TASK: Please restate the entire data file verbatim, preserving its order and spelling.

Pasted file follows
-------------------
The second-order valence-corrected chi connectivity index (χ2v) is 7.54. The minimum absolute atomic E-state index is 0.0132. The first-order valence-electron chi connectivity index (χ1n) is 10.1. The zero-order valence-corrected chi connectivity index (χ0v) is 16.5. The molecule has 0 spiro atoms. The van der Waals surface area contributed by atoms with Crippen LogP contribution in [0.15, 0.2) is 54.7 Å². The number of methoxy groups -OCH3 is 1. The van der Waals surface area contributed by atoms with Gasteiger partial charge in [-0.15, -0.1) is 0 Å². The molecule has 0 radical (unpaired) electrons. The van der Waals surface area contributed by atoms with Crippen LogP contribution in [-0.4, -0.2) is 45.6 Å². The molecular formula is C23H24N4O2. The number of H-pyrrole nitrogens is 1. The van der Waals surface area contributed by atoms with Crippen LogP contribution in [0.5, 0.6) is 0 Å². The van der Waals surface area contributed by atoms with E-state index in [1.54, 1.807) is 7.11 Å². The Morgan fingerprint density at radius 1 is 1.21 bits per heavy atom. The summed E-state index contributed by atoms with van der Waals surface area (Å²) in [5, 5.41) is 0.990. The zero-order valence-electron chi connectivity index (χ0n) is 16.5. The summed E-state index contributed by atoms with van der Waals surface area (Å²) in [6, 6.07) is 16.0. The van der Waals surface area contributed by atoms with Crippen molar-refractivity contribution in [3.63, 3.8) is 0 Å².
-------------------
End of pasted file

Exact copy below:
The second-order valence-corrected chi connectivity index (χ2v) is 7.54. The minimum absolute atomic E-state index is 0.0132. The first-order valence-electron chi connectivity index (χ1n) is 10.1. The zero-order valence-corrected chi connectivity index (χ0v) is 16.5. The molecule has 0 spiro atoms. The van der Waals surface area contributed by atoms with Crippen LogP contribution in [0.15, 0.2) is 54.7 Å². The number of methoxy groups -OCH3 is 1. The van der Waals surface area contributed by atoms with Gasteiger partial charge in [-0.15, -0.1) is 0 Å². The molecule has 0 radical (unpaired) electrons. The van der Waals surface area contributed by atoms with Crippen LogP contribution in [-0.4, -0.2) is 45.6 Å². The molecular formula is C23H24N4O2. The number of H-pyrrole nitrogens is 1. The van der Waals surface area contributed by atoms with Crippen LogP contribution in [0.5, 0.6) is 0 Å². The van der Waals surface area contributed by atoms with E-state index in [1.54, 1.807) is 7.11 Å². The Morgan fingerprint density at radius 1 is 1.21 bits per heavy atom. The summed E-state index contributed by atoms with van der Waals surface area (Å²) in [5, 5.41) is 0.990. The zero-order valence-electron chi connectivity index (χ0n) is 16.5. The summed E-state index contributed by atoms with van der Waals surface area (Å²) in [6, 6.07) is 16.0. The van der Waals surface area contributed by atoms with Crippen molar-refractivity contribution in [3.63, 3.8) is 0 Å².